Small Acts, Big Impacts


The 1837 Treaty case was filed in 1990 and finally resolved 20 years ago on March 24, 1999, with a Supreme Court decision affirming the Band’s right to hunt, fish, and gather in the territory ceded to the U.S. government by the Ojibwe in 1837.

But the case really began well before 1990, with a series of arrests and citations of Band members by state conservation officers.

Carleen Benjamin was one of the plaintiffs named in the lawsuit after she was ticketed for ricing without a license.

She doesn’t remember the date, or even the year, but she does remember what happened.

Carleen wasn’t planning to go ricing that day, but her kids’ dad, Virgil Skinaway, broke his foot and couldn’t go. His friend Pat Reynolds needed a partner, so she agreed. “I don’t even really like water,“ Carleen joked.

Carleen was never an avid ricer, but she went out on Crooked Creek and Hay Creek as a child. She also recalls going up to Moose Lake to rice with her brother, and going out with Virgil from time to time.

Her mom, Nina, and her dad, Jim, told her they didn’t need a license to fish, hunt, or harvest rice.

Pat poled and Carleen knocked, and when they got to the landing at Crooked Creek with a sack and a half of rice, a state conservation officer was waiting. He took their rice and gave them a ticket, which Carleen paid in Pine City.

Although she didn’t testify at the federal trial, she was interviewed by attorneys about her experience that day. “I got a letter in the mail asking if I would go down to St. Paul because they were trying to get the treaty rights recognized,“ said Carleen.

For the last 19 years, Carleen has been the maintenance supervisor at Aazhoomog Clinic, a short walk from home. Nowadays she enjoys work and spending time with her kids and grandkids — with an occasional trip to the casino.

Although she doesn’t think much these days about her role in the treaty case, she’s proud that she was part of it. “I’m just glad that the Band got what they wanted out of the situation,“ she said.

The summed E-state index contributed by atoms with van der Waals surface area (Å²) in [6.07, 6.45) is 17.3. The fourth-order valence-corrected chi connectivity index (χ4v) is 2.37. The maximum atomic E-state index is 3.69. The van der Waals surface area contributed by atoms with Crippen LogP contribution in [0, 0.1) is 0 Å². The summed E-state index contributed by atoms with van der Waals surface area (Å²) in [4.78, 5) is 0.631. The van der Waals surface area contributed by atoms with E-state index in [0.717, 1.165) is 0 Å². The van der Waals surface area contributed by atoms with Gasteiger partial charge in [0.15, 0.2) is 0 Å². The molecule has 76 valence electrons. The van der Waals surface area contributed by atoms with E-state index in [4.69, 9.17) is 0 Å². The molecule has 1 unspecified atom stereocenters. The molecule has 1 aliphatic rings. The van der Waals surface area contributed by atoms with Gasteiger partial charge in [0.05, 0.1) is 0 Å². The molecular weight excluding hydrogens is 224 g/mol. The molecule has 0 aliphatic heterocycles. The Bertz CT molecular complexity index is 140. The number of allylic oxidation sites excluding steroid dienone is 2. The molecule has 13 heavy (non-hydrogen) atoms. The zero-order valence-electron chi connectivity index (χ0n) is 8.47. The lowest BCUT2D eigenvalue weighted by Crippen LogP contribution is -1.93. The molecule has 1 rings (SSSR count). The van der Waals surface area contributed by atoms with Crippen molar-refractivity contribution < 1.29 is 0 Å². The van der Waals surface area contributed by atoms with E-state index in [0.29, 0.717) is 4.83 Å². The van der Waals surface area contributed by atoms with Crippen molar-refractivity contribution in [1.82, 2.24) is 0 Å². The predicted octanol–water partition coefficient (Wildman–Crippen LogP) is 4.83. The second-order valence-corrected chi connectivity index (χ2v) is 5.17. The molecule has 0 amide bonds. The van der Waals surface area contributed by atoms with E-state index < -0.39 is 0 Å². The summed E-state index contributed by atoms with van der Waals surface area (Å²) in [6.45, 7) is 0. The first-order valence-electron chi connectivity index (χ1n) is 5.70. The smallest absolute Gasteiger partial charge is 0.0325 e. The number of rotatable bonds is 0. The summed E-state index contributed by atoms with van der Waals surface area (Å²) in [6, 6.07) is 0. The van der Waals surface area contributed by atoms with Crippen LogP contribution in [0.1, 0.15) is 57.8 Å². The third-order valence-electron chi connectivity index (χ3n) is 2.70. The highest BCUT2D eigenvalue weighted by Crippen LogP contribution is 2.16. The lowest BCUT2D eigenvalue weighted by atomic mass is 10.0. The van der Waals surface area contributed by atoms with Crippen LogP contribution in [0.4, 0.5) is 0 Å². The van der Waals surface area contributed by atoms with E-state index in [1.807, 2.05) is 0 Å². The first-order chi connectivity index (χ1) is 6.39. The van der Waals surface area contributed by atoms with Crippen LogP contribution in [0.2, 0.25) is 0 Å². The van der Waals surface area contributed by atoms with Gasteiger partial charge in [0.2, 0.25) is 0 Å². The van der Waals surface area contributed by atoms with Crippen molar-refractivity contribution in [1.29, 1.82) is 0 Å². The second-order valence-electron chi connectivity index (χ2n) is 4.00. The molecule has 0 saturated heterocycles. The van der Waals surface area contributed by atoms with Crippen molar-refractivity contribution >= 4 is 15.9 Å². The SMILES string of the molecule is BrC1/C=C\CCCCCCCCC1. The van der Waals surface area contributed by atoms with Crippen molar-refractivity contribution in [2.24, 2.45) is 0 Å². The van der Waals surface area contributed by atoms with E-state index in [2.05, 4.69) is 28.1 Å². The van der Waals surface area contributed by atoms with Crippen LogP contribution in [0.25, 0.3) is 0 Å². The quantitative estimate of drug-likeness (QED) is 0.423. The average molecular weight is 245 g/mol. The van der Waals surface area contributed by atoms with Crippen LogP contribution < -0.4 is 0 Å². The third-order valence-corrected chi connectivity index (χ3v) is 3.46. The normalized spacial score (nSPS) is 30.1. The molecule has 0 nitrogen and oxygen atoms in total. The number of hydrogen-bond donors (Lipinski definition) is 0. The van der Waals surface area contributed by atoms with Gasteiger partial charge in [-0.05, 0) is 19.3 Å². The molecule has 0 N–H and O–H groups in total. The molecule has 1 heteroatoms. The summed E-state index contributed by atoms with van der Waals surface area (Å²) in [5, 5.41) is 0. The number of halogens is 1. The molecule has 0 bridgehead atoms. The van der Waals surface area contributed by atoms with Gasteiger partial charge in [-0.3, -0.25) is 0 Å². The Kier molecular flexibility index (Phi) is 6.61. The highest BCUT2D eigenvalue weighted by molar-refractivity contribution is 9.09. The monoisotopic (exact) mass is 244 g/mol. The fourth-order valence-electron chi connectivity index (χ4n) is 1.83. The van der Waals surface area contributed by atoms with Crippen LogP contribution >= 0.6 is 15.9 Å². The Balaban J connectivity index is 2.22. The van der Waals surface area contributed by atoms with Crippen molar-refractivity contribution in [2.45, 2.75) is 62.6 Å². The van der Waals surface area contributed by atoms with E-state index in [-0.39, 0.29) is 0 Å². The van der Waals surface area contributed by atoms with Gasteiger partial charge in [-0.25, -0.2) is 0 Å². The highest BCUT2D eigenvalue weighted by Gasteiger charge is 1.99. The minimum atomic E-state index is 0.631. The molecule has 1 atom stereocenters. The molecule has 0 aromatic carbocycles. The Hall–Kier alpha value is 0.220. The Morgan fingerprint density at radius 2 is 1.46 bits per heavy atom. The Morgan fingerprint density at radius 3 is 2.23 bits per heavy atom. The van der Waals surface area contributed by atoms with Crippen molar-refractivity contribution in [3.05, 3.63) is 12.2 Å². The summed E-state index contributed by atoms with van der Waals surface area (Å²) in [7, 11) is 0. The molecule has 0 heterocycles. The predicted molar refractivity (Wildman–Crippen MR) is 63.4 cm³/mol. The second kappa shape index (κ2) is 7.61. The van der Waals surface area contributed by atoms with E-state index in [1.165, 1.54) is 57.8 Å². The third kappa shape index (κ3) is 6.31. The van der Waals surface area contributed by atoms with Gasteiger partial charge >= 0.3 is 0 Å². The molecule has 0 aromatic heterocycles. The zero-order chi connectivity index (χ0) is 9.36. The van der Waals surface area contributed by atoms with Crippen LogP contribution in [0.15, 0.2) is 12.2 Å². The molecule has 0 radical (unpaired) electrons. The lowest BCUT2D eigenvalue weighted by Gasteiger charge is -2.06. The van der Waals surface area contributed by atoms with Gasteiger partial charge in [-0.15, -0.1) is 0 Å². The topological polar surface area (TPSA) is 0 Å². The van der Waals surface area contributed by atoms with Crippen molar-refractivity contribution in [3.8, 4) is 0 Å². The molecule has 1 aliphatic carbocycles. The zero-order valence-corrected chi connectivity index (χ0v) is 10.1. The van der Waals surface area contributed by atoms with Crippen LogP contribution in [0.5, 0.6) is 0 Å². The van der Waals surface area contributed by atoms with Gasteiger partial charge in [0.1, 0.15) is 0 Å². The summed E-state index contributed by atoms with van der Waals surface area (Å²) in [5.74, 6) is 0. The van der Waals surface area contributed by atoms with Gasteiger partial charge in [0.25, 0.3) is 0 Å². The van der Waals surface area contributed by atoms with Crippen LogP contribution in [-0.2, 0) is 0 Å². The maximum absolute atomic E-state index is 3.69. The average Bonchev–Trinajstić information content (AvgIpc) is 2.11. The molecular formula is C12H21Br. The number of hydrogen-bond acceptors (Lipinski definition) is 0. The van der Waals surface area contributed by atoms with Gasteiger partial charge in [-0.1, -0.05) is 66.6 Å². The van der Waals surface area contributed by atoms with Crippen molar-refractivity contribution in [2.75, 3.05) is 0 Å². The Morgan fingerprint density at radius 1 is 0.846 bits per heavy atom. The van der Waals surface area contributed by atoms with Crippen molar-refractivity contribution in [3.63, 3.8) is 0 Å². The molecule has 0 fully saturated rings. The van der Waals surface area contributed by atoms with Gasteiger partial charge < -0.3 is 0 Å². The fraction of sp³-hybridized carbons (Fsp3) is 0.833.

According to the Band’s attorney, Marc Slonim, the individual plaintiffs were selected because they had been cited for violating Minnesota natural resources laws while engaged in traditional, treaty-protected harvesting activities.

“We were looking for Band members who had been harmed by the State’s enforcement of its natural resources law,“ said Marc.

The other plaintiffs — Arthur Gahbow, Joseph Dunkley, and Walter Sutton — have passed on, but their names will forever be associated with the case and the Band’s victory.

According to long-time Band employee Don Wedll, Chief Executive Art Gahbow had been cited for spearing a sucker. The fish and spear were confiscated, and the commissioner of the Minnesota DNR, Joe Alexander, had the fish and spear head mounted and gave it to Art as a gift.

Joseph Dunkley was cited for fishing with multiple lines, something he said was a common practice in the Aazhoomog community. He was an avid hunter and fisherman who testified in the 1837 Treaty case.

They were only a few of the many Band members whose rights were violated by the state over the decades. Another member, Herman Kegg, testified during the trial that he had served 60 days in jail for violating state regulations.

They didn’t do it as a protest or in preparation for a court case, but simply to practice and preserve traditions that had been passed down for generations.

That holds true for Carleen, whose simple act of helping a friend landed her in the history books — and cost her a sack and a half of rice.